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Supreme Leak: NLRA Rights

For blog followers, you likely saw last week’s post reminding you to revisit your confidentiality policies in the wake of the leaking of the Supreme Court’s draft opinion in Dobbs v. Jackson Women’s Health, as well as our follow-up piece concerning religious rights at work and steps to take to minimize hostile work environment claims related to discussions about the context of decision. Now, we want to focus in on social media—Twitter specifically. For those who tweet (and those who don’t), over the course of the last week you have likely seen a wide array of opinions on the matter. I suspect that your feed (depending on your politics and views) may have held content that included one of the following:

  • Dear [@Employer], I loved your month of posts on Women’s History Month, now would be the time to weigh in on safe and accessible abortions. #womensrights #RoeVWade #MyBodyMyChoice
  • Dear [@Employer], I loved last week’s bottle and diaper drive for the local community center, now would be a good time to stand up and support the idea that abortion is a state issue and not something to be governed at the federal level. #RoeMustGo #ProLife
  • Dear [@Employer], When will you announce steps you’re taking to protect access to abortion? #employeebenefits #womensrightshumanrights
  • Dear {@Employer], If I find out you’re going to pay for travel for abortion but wouldn’t let me come into work without being vaccinated I call b*****! #hypocrites #mybodymychoice

If you’re the HR Director for @Employer what steps (if any) should you take after your marketing team brings the tweet to your attention? The answer for private employers in both unionized and non-unionized settings should start with the National Labor Relations Act. Specifically, the NLRA protects an employee’s right to engage in what is referred to as “protected concerted activities.” Such activities can occur without regard to whether or not the workplace is unionized. Specifically, in order for an employee to be protected by Section 7 of the National Labor Relations Act (the provision which protects concerted activities), the activity must occur for a group of employees’ “mutual aid or protection.” The phrase “mutual aid or protection” is construed broadly and both courts and the National Labor Relations Board have interpreted the phrase "concerted activity for mutual aid or protection" to include activities by a group of employees or by an individual working on behalf of a group of employees. This can include employees’ efforts to improve the terms and conditions of their employment even through channels outside the employee-employer relationship. For example, complaints about working conditions to posted on social media can constitute concerted activity for a group's mutual aid or protection. The NLRB typically reviews social media posts for the following elements to determine whether the behavior is protected by Section 7:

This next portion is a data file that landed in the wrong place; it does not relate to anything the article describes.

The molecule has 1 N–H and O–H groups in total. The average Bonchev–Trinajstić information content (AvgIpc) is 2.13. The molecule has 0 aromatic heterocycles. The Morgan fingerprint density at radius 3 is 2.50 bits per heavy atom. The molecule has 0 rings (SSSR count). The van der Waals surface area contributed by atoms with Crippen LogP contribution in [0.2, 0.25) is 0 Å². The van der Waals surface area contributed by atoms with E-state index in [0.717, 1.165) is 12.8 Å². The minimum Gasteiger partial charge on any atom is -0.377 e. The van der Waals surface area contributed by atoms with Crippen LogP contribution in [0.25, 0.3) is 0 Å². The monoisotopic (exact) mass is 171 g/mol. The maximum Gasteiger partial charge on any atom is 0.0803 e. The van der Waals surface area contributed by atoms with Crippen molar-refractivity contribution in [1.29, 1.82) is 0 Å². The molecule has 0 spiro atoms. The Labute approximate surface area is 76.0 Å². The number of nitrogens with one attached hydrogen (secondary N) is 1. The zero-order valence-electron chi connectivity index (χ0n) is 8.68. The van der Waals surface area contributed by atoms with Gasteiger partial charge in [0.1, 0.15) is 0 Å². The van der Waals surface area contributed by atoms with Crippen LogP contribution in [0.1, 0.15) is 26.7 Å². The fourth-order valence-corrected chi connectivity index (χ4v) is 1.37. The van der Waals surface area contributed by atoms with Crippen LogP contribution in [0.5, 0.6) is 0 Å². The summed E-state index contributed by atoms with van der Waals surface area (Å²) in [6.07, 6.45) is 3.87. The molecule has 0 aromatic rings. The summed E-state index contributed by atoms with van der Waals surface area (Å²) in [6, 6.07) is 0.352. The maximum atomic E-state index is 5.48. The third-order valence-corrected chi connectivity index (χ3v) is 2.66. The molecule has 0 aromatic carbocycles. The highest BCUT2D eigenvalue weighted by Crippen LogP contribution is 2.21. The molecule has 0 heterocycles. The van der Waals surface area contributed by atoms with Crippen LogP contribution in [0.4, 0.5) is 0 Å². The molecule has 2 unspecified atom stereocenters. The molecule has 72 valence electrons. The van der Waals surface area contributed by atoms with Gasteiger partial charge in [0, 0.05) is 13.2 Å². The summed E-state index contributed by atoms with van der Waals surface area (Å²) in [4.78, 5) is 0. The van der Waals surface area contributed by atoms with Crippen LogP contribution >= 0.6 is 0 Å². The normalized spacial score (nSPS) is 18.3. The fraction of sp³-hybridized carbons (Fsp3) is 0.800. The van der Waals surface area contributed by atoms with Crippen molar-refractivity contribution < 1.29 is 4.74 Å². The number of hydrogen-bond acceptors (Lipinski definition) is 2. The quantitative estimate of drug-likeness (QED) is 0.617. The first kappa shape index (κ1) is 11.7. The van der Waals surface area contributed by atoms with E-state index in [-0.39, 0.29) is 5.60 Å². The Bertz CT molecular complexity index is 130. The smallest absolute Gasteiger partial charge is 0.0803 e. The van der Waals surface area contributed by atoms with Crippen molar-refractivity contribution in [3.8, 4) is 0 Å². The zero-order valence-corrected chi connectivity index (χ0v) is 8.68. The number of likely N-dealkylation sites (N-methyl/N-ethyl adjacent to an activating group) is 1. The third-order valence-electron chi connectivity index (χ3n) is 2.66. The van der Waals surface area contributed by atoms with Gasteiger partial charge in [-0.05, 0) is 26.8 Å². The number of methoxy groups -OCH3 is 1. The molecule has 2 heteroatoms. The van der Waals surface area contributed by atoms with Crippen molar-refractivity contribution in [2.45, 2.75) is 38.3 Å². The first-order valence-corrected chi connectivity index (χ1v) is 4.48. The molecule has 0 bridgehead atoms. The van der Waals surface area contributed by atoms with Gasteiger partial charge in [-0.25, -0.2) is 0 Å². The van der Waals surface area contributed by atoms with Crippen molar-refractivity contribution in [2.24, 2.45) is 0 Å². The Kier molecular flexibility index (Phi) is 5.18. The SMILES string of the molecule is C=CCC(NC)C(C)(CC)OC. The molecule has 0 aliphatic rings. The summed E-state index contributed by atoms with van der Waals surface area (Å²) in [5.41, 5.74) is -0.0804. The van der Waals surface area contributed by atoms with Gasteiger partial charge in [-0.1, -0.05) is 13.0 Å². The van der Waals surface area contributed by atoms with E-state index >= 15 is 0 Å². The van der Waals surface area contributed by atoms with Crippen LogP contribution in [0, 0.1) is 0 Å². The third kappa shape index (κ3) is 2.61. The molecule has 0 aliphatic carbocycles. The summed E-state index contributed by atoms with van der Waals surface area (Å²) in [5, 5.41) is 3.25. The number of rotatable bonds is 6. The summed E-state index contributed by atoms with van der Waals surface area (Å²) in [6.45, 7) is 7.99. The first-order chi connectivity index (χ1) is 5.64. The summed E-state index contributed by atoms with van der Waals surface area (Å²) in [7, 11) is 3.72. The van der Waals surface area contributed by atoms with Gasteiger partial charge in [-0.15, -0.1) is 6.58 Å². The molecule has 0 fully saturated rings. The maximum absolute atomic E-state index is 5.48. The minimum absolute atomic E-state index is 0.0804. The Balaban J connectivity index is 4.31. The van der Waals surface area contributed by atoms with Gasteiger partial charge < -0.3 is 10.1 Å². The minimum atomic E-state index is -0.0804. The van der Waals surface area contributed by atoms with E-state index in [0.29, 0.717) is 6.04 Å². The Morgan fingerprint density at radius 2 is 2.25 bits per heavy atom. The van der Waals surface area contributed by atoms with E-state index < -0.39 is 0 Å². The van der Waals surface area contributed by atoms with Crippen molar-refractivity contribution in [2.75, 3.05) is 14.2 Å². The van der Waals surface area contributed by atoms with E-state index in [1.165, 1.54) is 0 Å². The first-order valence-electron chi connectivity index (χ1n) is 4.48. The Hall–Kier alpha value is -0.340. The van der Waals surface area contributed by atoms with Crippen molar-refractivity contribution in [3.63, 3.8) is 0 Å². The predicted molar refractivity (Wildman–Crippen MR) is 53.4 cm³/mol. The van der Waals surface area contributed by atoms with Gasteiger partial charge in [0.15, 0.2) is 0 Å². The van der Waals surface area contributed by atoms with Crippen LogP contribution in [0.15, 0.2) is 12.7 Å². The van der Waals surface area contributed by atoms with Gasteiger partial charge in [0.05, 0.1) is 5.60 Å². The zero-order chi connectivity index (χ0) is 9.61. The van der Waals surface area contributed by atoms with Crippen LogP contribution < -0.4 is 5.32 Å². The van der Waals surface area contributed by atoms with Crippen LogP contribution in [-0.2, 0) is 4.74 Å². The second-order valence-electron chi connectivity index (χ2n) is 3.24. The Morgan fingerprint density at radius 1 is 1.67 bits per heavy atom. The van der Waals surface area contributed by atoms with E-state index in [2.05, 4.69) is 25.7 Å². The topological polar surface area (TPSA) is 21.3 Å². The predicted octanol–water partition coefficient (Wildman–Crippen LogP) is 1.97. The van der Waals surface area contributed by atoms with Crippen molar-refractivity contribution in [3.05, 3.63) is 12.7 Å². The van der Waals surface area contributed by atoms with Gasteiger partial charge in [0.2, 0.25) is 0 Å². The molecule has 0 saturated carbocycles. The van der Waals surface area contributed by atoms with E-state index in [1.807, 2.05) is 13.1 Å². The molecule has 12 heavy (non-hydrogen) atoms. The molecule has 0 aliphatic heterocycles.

• The post concerned employment terms or conditions.
  • The post was intended for or was responsive to a co-workers’ post.

The National Labor Relations Board has held that a company may take the following actions and not be in violation of Section 7:

  • Prohibit personal social media posting during working time.
  • Prohibit offices from posting on social media platforms that the employer cannot capture or monitor, such as Facebook, Twitter, Snapchat, Instagram, and similar apps, as well as blogs and microblogs.
  • Require that social media posts affiliated with the employer and its affiliates provide accurate information.

Additionally, as it relates to Employee’s personal social media accounts, Companies can ask that employees:

  • avoid using the company email address or contact number in relationship to the personal account
  • identify that the employee does not represent the company (unless specifically authorized) and that the views expressed in the post are personal and not those of the company.
  • avoid false or misleading posts.
  • avoid use or disclosure of the company’s confidential information; and
  • avoid violating the employer's policies (including prohibitions against intimidation, threats of violence, discrimination, harassment, or retaliation).

Here, if we return to the four hypothetical posts above, they each refer to terms or conditions of employment and because another employee has brought it to HR’s attention it was arguably intended for a co-worker. If the posts did not occur during work hours and were not posted indicating that they were the thoughts or opinions of the Company (which they do not appear to have been), it will likely be difficult for the Company to discipline the employee.

For more information on how the NLRA applies to employee social media posts contact Tawny Alvarez or another member of Verrill’s Employment and Labor Practice Group.